where credit is due
The US bishops' conference has called for an end to the use of the death penalty in America.
You may agree with the bishops on this issue, or you may disagree.
And that's just the point.
Many liberal politicians have used the bishops' position on capital punishment for leverage, saying that although they disagree with the Church on some issues (abortion, same-sex marriage, euthanasia), they agree on others (execution, welfare spending). That's predictable; you can always expect politicians to try to justify their stands. What's shameful is that bishops have sometimes promoted the same sort of thinking, with election-year statements that provide an undifferentiated checklist of issues-- some vitally important, some mundane-- on which candidates should be judged, and issuing statements to the effect that no candidate is "with the Church" on every issue.
The truth-- which every intelligent Catholic should know, and every conscientious bishop should proclaim-- is that not all issues are equally important. Some are matters of life and death; others are matters of convenience and taste. Some (like abortion) are issues of moral principle, on which the Church teaches authoritatively; others (like capital punishment) are issues of prudential judgment, on which thoughtful Catholics may disagree.
This week, at least, USCCB representatives were preserving that distinction. Brooklyn's Bishop Nicholas DiMarzio led the charge for the statement against capital punishment, but told reporters that reasonable Catholics might disagree.
The Boston Globe invariably sides with Catholic politicians who support legal abortion and oppose capital punishment; the paper has done its editorial utmost to blur the distinction between the levels of Church teaching authority on the two issues. Yet a Globe reporter went into a press conference with Bishop DiMarzio yesterday, and came out to write:
The bishops drew a strong distinction between the church's stance on capital punishment and its absolute opposition to abortion and euthanasia, stating that the death penalty was an issue on which 'people of good will can disagree."
At a news conference following the passage of the statement, DiMarzio said 'there would not even be a question of refusing Communion" to Catholic politicians who advocate or enforce the death penalty.
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Posted by: John J Plick -
Nov. 19, 2005 8:34 AM ET USA
I am so glad that the Bishops, who often display blatant cowardice with regard to the abortion issue, have given the rest of us "the right" to dissent on the death penalty.
Posted by: -
Nov. 17, 2005 5:42 PM ET USA
Is it OK to be against Capital Punishment AND abortion?
Posted by: -
Nov. 16, 2005 5:39 PM ET USA
Thank you Didymus. I do remember that case in Texas. If a TEXAS prison cant hold them, what can? One other point- for you sincere opponents of the death penalty, I know how you can win on this issue politically- Get on the side of stricter sentencing and life without possibility of parole sentences. When sentences get tough, support for the death penalty goes down. So tell me, why are all the death penalty activists always against strict sentencing?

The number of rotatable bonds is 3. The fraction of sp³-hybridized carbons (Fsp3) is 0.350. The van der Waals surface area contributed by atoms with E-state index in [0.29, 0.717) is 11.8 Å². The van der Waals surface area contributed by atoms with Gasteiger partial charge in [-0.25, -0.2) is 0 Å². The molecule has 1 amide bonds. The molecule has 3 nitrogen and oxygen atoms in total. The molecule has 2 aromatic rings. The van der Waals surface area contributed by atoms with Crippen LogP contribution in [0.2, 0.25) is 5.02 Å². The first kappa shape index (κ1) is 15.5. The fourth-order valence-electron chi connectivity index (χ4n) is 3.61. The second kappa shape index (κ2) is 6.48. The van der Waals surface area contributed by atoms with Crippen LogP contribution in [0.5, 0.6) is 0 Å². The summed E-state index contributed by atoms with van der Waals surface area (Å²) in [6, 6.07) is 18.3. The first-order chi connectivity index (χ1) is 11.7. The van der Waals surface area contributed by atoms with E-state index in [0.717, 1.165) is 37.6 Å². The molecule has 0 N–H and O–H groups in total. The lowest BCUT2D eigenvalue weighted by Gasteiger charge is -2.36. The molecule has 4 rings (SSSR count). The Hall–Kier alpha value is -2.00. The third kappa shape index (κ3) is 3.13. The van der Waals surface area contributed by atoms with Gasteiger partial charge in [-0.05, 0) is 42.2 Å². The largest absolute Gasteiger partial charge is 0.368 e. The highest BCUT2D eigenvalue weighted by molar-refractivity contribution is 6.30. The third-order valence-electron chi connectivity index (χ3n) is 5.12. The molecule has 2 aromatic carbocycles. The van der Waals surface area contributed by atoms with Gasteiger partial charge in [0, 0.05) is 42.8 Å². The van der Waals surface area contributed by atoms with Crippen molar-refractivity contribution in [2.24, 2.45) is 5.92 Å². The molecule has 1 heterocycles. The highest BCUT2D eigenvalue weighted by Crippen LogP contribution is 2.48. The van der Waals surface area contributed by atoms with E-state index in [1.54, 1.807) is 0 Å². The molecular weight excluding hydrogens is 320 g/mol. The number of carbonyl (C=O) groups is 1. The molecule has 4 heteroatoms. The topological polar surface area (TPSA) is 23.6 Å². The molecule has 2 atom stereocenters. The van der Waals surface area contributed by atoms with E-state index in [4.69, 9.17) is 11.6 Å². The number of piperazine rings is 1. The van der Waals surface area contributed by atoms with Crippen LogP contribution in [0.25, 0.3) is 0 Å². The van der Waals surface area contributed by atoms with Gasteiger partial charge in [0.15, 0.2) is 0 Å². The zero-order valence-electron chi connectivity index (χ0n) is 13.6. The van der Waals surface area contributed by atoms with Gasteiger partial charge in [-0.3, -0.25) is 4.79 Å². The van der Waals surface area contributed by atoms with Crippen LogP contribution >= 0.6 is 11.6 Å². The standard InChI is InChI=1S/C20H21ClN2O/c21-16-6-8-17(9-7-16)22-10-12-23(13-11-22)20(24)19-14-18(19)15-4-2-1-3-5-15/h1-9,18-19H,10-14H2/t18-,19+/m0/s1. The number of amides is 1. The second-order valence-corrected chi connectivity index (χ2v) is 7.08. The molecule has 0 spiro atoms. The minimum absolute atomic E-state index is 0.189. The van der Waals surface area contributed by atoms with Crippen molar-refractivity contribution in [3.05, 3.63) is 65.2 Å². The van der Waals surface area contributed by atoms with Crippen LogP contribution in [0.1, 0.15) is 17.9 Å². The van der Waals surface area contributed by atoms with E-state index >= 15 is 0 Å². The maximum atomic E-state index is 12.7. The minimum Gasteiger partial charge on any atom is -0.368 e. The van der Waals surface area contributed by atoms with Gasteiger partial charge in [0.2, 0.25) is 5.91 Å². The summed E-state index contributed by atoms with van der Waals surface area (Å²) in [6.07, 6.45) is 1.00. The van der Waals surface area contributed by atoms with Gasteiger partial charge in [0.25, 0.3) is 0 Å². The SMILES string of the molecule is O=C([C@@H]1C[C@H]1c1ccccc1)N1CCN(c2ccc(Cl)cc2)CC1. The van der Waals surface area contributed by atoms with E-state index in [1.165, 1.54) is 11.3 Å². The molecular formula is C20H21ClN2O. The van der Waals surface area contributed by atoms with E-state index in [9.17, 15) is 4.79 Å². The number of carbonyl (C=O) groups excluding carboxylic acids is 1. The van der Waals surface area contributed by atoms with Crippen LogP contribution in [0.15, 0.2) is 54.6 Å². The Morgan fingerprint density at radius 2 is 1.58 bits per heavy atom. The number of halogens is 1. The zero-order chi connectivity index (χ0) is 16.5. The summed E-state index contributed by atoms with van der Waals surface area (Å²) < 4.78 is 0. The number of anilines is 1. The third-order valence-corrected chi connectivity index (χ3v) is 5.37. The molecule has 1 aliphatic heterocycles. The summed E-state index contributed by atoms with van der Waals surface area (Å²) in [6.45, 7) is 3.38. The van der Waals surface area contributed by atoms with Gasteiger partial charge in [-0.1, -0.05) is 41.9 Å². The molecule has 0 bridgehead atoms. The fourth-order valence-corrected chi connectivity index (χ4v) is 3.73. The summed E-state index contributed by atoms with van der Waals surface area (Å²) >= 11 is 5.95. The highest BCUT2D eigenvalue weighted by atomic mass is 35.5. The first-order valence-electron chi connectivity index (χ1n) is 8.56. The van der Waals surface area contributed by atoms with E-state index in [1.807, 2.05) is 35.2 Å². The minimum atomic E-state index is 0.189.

Posted by: Sterling -
Nov. 16, 2005 5:09 PM ET USA
Back in fifth grade, if I had received an exam asking if the Catholic faith said the death penalty was permissable in the right circumstances and answered, "Yes," I would have gotten that answer right. Can anyone think of anything in our faith - in history - that has changed like this? Instead of clarifying our pro-life arguments, the bishops' harping on the death penalty is used as "evidence" of hypocricy.
Posted by: -
Nov. 16, 2005 11:48 AM ET USA
There is a vast, moral distinction between the state (which is, after all, the people in our republic) executing a John Wayne Gacy after giving him more than sufficient time to appeal his case as well as to engage himself in his oil paintings...and the Roe Versus Wade execution of 40 million innocent pre-born infants none of whom has even a breath of appeal given to them. The latter case is a disgusting, hellish abomination.
Posted by: -
Nov. 16, 2005 11:20 AM ET USA
From adjudication to execution in this country runs between 8 & 10 years. More than enough time, I would think, to redeem oneself. I have read and thoughtfully/prayerfully considered the CCC on this issue. Until such time, however, as it must be "firmly believed", I must respectfully demur. (BTW, does anyone remember the Texas case a few years ago when some death row guys broke out and killed a cop before they were caught?)
Posted by: R. Spanier (Catholic Canadian) -
Nov. 16, 2005 10:16 AM ET USA
If, however, non-lethal means are sufficient to defend and protect people's safety from the aggressor, authority will limit itself to such means.....Today….the possibilities which the state has… by rendering one who has committed an offense incapable of doing harm - without definitely taking away from him the possibility of redeeming himself - the cases in which the execution of the offender is an absolute necessity ‘are very rare, if not practically non-existent.’ (CCC2267)
Posted by: -
Nov. 16, 2005 9:56 AM ET USA
This is really a question of emphasis. Was the statement issued for political reasons -- to assuage liberal Democratic politicos who have been stung by the Church's opposition to abortion? Or was it based on true adherence to the Gospel of life? If the latter, why have the bishops not unanimously pronounced that a politician cannot support abortion "rights" and remain a Catholic in good standing? Or is their statement a prelude to a tougher stand on abortion? Time will tell.